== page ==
IMRC Supplies Funding for Rural Construction and Development in India

August 4, 2014

As an undergraduate at Loyola University, Chicago, Raihan Sayeed is enrolled in the pre-medical program, with previous experience shadowing doctors Zeba Shakir at her Homewood, Illinois, clinic and Prem Rupani, a doctor with Sinai Medical Group in Chicago, Illinois. Raihan Sayeed has also helped perform free medical screening as a volunteer with the Al-Kareem Welfare Society. Other philanthropic organizations with which Ray Sayeed has volunteered include the Chicago-based SUFFAH Educational Guidance Center and Indian Muslim Relief & Charities (IMRC). Headquartered in Mountain View, California, IMRC receives donations from individuals in the United States and United Kingdom to fund programs such as its rural development projects aimed at relieving the economic inequities suffered by Muslims and members of other minority groups in India.

IMRC currently operates two initiatives within its rural development program, Project REED and the Kurnool Flood Housing Project. Established in 2009, Project REED addresses the lack of religious education in many rural Muslim communities in India by providing these villages with the resources to construct and manage their own schools for Islamic instruction. Due to the overflow of the Krishna River in 2009, 2 million people lost their homes in the most severe flood to strike the region in a century, and the Kurnool Flood Housing Project is dedicated to building new homes for families in need of shelter.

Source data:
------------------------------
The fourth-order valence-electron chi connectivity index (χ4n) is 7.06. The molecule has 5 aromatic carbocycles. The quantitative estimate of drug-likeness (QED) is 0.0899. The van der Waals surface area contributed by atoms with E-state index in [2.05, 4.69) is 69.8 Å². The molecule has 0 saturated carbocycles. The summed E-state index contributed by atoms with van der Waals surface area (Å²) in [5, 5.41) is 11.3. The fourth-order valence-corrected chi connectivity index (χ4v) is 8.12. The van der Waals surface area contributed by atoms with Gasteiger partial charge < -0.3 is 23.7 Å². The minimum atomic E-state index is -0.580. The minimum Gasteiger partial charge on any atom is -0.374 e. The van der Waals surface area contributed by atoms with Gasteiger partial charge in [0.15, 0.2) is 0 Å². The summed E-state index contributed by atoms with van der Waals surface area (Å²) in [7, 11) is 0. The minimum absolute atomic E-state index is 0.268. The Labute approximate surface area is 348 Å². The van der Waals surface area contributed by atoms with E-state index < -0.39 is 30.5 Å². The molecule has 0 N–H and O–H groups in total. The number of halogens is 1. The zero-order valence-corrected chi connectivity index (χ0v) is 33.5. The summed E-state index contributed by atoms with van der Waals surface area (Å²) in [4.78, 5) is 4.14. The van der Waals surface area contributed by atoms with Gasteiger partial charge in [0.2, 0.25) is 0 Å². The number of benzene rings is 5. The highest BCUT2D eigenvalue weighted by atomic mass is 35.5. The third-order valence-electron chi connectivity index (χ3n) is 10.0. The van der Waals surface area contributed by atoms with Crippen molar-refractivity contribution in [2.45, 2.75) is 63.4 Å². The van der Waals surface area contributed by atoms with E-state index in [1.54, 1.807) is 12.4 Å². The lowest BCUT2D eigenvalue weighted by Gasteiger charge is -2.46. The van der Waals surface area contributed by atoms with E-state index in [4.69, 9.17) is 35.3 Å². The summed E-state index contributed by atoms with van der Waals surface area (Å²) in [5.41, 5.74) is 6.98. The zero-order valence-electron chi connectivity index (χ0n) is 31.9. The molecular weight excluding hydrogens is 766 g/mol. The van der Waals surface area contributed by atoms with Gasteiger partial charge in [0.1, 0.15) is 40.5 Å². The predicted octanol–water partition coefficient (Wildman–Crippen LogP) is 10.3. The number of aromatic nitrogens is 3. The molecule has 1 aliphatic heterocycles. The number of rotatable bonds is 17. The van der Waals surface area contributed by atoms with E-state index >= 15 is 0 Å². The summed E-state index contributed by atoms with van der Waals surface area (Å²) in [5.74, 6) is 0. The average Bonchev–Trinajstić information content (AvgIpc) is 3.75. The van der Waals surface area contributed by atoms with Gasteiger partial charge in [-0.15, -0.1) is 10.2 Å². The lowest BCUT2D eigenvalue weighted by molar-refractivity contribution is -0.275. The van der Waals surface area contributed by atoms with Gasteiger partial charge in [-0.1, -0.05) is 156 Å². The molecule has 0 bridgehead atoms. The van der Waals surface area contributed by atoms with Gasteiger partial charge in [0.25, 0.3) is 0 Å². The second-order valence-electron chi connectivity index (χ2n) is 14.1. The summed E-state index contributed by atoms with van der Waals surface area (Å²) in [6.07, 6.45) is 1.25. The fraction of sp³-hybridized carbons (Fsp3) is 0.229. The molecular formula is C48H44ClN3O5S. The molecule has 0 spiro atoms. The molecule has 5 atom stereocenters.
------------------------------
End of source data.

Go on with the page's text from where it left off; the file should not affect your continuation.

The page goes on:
Project REED directs its efforts at villages where community members have abandoned their faith or have been geographically cut off from any religious study institutions. IMRC has facilitated the construction of 38 schools, each equipped with a prayer hall and classroom, washing rooms, and a living space for the imam. As part of the project, imams receive training in how to lead daily prayers and teach lessons from the Quran.

Though the Kurnool Flood Housing Project has successfully rebuilt one village of 162 homes, the project’s goal is to build an additional 500. While the Indian government is providing displaced families with free land to occupy, American and British supporters of IMRC finance the construction of one new permanent home with each $500 donation.

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